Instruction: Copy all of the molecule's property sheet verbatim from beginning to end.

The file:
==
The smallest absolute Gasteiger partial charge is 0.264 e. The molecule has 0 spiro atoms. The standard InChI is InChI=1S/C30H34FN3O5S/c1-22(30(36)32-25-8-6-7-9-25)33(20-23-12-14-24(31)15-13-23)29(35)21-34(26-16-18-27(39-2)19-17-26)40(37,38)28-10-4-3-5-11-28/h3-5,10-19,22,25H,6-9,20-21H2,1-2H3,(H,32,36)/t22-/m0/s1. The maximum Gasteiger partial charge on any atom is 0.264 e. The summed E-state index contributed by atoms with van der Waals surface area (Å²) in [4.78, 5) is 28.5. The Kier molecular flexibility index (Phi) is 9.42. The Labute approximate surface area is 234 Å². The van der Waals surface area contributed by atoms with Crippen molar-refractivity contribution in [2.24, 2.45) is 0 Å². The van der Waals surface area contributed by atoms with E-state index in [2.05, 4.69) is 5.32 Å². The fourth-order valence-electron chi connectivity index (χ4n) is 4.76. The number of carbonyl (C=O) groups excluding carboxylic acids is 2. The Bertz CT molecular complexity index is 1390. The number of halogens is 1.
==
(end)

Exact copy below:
The smallest absolute Gasteiger partial charge is 0.264 e. The molecule has 0 spiro atoms. The standard InChI is InChI=1S/C30H34FN3O5S/c1-22(30(36)32-25-8-6-7-9-25)33(20-23-12-14-24(31)15-13-23)29(35)21-34(26-16-18-27(39-2)19-17-26)40(37,38)28-10-4-3-5-11-28/h3-5,10-19,22,25H,6-9,20-21H2,1-2H3,(H,32,36)/t22-/m0/s1. The maximum Gasteiger partial charge on any atom is 0.264 e. The summed E-state index contributed by atoms with van der Waals surface area (Å²) in [4.78, 5) is 28.5. The Kier molecular flexibility index (Phi) is 9.42. The Labute approximate surface area is 234 Å². The van der Waals surface area contributed by atoms with Crippen molar-refractivity contribution in [2.24, 2.45) is 0 Å². The van der Waals surface area contributed by atoms with E-state index in [2.05, 4.69) is 5.32 Å². The fourth-order valence-electron chi connectivity index (χ4n) is 4.76. The number of carbonyl (C=O) groups excluding carboxylic acids is 2. The Bertz CT molecular complexity index is 1390. The number of halogens is 1.